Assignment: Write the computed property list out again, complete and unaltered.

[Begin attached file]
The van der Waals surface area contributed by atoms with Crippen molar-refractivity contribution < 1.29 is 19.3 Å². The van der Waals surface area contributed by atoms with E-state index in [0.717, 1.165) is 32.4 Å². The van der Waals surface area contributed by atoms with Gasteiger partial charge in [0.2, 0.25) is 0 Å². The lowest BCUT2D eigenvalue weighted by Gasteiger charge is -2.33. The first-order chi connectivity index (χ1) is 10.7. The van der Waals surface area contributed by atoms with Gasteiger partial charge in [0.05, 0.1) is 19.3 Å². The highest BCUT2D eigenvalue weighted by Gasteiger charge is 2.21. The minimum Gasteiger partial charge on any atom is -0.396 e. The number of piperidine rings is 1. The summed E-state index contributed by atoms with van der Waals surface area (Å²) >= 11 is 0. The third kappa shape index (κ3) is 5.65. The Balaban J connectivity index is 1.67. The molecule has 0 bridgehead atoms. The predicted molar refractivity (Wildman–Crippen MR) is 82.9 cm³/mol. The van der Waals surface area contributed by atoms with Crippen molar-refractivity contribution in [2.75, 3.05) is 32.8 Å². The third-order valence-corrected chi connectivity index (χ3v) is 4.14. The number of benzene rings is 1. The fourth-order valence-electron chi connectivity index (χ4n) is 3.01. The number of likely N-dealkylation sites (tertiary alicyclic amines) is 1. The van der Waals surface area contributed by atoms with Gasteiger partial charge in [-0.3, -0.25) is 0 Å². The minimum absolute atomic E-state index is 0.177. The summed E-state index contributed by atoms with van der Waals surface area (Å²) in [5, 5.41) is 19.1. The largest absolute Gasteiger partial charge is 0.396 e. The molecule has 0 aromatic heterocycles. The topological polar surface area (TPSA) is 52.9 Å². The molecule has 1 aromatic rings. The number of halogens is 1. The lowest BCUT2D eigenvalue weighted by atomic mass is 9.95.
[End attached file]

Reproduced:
The van der Waals surface area contributed by atoms with Crippen molar-refractivity contribution < 1.29 is 19.3 Å². The van der Waals surface area contributed by atoms with E-state index in [0.717, 1.165) is 32.4 Å². The van der Waals surface area contributed by atoms with Gasteiger partial charge in [0.2, 0.25) is 0 Å². The lowest BCUT2D eigenvalue weighted by Gasteiger charge is -2.33. The first-order chi connectivity index (χ1) is 10.7. The van der Waals surface area contributed by atoms with Gasteiger partial charge in [0.05, 0.1) is 19.3 Å². The highest BCUT2D eigenvalue weighted by Gasteiger charge is 2.21. The minimum Gasteiger partial charge on any atom is -0.396 e. The number of piperidine rings is 1. The summed E-state index contributed by atoms with van der Waals surface area (Å²) >= 11 is 0. The third kappa shape index (κ3) is 5.65. The Balaban J connectivity index is 1.67. The molecule has 0 bridgehead atoms. The predicted molar refractivity (Wildman–Crippen MR) is 82.9 cm³/mol. The van der Waals surface area contributed by atoms with Crippen molar-refractivity contribution in [2.75, 3.05) is 32.8 Å². The third-order valence-corrected chi connectivity index (χ3v) is 4.14. The number of benzene rings is 1. The fourth-order valence-electron chi connectivity index (χ4n) is 3.01. The number of likely N-dealkylation sites (tertiary alicyclic amines) is 1. The van der Waals surface area contributed by atoms with Gasteiger partial charge in [-0.3, -0.25) is 0 Å². The minimum absolute atomic E-state index is 0.177. The summed E-state index contributed by atoms with van der Waals surface area (Å²) in [5, 5.41) is 19.1. The largest absolute Gasteiger partial charge is 0.396 e. The molecule has 0 aromatic heterocycles. The topological polar surface area (TPSA) is 52.9 Å². The molecule has 1 aromatic rings. The number of halogens is 1. The lowest BCUT2D eigenvalue weighted by atomic mass is 9.95.